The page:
Recalling his preaching mission at a well-known secular university, a prominent evangelist recently commented in private conversation about the shocking pornography displayed in dormitory rooms, and the widespread sex immorality confessed by students. “I sent my daughter to——College,” lamented another evangelical leader, “and now I’m told that all the social decencies I have insisted on are prudish!” Remarked a New York lawyer: “If you send your daughter to——, you must expect her to come home holding a cigarette in one hand, a cocktail in the other, and strutting a cynical attitude toward our American ideals.”

When education professedly dedicated to truth is indifferent to moral purity it becomes but an enterprise of sophistry and sham. By whatever disciplines and standards it upholds, every school implies approval or disapproval of a given way of life.

Christian institutions, too, would belie their heritage and purpose were they not interested in preserving scriptural standards of conduct as well as of doctrine. A church constituency has a right, therefore, to look to a Christian campus for higher social mores. Among church-related institutions the issue in debate is not whether but rather which criteria best reflect evangelical sanctification. Is the evangelical safeguard against the immorality prevalent in secular circles a campus code that stipulates “no card-playing, no smoking, no movies, no dancing, no drinking”? Some schools feel that annual student subscription to these regulations is as essential for protecting evangelical vitality as is annual faculty subscription to a doctrinal platform.

Sometimes, however, an almost anti-intellectual approach to Christian education lurks in the shadow of this separationist emphasis. When the genuineness of evangelical higher education is discussed, the first test of Christian fidelity becomes an institution’s published checklist of “don’ts.” While devotion may be formally pledged to integrating thought and life within Christion perspectives, the “code” tends to outweigh these concerns, and hence displaces them as the hallmark of Christian education.

The customary fundamentalist restrictions are, of course, no guarantee of pure doctrine; many of the unorthodox cults reverence even more stringent codes of conduct. But even where orthodox theology prevails—as in the early days of Harvard under Increase Mather—puritanical prohibitions and rigid controls may breed student resentment and may nourish doctrinal revolt as well. It is always difficult to show, of course, that students—and graduates—“go wrong” only because of certain restrictions, and that a similar outcome would not have followed under contrary conditions. Perhaps it is just as risky, however, to credit only “the campus code” for the moral uprightness of students and alumni.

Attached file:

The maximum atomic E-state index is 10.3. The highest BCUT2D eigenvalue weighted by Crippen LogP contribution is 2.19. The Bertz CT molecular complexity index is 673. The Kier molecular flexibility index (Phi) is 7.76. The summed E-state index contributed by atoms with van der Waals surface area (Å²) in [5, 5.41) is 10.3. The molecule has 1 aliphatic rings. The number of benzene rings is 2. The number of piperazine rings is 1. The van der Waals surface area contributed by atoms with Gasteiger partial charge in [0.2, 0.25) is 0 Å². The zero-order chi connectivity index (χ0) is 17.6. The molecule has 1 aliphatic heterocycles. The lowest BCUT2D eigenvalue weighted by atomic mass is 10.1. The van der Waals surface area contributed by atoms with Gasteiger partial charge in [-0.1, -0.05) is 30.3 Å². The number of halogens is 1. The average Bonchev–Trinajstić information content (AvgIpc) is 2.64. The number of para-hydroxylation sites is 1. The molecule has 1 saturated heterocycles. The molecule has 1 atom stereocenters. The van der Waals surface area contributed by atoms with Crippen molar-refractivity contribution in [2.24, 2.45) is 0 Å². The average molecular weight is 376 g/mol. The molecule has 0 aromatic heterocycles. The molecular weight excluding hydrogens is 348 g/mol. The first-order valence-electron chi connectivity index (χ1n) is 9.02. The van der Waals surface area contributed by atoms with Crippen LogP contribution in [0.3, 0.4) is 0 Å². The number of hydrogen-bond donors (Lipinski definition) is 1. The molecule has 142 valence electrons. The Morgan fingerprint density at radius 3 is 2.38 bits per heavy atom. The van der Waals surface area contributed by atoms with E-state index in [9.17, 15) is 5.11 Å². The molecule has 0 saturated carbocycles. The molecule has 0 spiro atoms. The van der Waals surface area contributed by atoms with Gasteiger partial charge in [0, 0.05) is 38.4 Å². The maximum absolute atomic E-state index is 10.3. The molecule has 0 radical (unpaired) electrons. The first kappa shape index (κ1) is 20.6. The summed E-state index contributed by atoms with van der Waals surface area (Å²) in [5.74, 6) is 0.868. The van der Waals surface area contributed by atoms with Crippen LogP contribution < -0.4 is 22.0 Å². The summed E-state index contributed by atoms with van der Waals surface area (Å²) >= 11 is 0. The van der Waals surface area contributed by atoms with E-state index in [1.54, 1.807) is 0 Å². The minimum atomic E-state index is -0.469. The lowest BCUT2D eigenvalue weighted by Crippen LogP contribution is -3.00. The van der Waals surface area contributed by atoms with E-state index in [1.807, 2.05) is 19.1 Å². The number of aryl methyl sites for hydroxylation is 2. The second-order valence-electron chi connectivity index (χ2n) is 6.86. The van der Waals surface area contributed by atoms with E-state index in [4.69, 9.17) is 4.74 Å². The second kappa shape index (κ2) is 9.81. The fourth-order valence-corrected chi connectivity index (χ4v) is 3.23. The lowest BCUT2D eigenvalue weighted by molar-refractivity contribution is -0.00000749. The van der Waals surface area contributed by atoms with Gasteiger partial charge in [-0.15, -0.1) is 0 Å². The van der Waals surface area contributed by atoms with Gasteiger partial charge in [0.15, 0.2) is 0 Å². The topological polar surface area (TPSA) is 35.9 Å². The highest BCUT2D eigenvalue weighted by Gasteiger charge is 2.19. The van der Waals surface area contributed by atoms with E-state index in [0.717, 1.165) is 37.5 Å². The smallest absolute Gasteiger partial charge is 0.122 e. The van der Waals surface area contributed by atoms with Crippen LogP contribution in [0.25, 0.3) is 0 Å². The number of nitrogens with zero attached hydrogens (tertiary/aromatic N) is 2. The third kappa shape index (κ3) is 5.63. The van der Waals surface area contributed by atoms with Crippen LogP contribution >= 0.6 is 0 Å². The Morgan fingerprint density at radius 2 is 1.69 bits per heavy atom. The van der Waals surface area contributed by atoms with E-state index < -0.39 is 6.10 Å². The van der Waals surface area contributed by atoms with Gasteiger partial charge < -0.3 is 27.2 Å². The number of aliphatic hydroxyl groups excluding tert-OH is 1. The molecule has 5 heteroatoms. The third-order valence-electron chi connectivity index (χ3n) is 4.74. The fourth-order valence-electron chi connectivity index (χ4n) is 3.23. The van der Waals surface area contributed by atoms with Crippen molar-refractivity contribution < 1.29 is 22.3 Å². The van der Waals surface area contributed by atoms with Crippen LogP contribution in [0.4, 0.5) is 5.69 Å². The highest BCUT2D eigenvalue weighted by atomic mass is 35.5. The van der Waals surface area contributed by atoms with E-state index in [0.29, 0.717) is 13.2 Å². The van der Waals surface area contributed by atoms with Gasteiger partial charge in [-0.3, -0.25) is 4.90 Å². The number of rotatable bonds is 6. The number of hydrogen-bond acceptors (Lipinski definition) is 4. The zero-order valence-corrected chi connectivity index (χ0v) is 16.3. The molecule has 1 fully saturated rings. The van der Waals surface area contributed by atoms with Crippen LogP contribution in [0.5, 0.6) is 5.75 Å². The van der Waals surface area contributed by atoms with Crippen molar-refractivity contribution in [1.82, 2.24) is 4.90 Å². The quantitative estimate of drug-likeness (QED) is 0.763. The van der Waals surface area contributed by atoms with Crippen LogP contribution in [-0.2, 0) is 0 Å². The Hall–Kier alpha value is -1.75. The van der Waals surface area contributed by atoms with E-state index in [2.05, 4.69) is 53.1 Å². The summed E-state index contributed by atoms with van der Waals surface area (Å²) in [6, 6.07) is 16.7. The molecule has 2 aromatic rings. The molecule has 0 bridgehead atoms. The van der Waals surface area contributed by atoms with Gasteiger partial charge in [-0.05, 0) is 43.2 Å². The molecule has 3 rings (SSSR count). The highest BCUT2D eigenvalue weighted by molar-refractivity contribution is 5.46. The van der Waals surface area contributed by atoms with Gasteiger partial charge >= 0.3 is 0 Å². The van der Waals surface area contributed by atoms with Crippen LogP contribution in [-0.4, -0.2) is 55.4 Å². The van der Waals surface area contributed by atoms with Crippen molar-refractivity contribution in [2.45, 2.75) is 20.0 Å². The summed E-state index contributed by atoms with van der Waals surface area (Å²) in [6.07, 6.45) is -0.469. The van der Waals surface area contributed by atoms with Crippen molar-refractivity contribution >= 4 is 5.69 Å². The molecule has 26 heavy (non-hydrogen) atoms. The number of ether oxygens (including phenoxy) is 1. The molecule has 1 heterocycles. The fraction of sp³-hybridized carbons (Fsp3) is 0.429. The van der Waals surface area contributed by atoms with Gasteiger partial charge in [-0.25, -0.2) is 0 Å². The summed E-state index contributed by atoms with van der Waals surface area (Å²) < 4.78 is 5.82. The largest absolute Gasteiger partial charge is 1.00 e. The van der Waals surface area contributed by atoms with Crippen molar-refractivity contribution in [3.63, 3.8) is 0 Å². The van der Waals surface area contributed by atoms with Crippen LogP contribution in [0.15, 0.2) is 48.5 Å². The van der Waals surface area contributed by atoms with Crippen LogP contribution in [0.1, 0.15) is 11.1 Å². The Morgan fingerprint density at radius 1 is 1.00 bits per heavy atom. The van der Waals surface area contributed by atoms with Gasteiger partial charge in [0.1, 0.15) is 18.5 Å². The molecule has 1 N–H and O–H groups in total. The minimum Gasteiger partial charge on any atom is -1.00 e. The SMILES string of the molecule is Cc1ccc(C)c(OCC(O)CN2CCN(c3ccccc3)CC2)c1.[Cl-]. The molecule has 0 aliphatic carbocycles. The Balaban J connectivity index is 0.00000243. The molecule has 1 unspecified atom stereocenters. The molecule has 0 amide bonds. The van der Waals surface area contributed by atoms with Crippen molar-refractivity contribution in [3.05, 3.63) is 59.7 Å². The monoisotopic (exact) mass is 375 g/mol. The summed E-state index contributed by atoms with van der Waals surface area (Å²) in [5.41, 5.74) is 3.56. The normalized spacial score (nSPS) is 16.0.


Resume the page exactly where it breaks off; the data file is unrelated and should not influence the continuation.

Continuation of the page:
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Too often it is forgotten that the evangelical academic task fulfills its first area of responsibility through an earnest exposition of a Christian world-life view. By launching the whole content of the curriculum into this orbit, Christian scholarship will relate life’s claims and experiences totally to Jesus Christ as Saviour and Lord. Nor does evangelical education attain its fullest sphere of achievement while the indifference of secular to Christian education remains unchallenged by competent evangelical literature in many fields of learning. Evangelical scholars are too often content merely with raising up isolated pockets of resistance. Even here, in some areas, they fail to dispute the entrenched biases effectively. However much smokelessness and dancelessness may predominate on campus, evangelical education has not seriously pursued its primary task until the academic community grapples with higher issues than the mere repudiation of wide reaches of the cultural setting.

The real risk in the usual fundamentalist articulation of campus regulations is fourfold:

1. Interest in abiding revealed moral principles and precepts becomes secondary in the scramble to equate biblical ethics with specified avoidance of contemporary practices. Ironically enough, many fundamentalists fall into much the same error in this regard as most liberals. By concentrating on particular programs—the liberals in social ethics, the fundamentalists in personal ethics—both groups fail to center ethical concern in divinely revealed imperatives.

2. Reference of right-and-wrong conduct simply to a legalistic code of negations minimizes individual spiritual decision and blunts the development of the “good conscience.” Sometimes we hear that college students today are so immature, and by nature such confirmed legalists, that codes are necessary. As one evangelical educator has said: “One can tell them earnestly all the reasons for or against a given practice, and the next question still remains, ‘Well, can we do it or can’t we?’ Conscientious students expect a list of regulations. Maintenance of a simple set of rules obviates endless discussion and quibbling.” Another evangelical leader asks: “Who should set standards in the home—parents or children? In a college, administration and faculty, or students?” But this line of justification fails to indicate how such codes really help students overcome ethical immaturity. In a statement on student standards a leading college puts the matter this way: “Entering … necessitates signing a pledge to abide by the College regulations. Once such a pledge is signed, personal integrity dictates the only course.”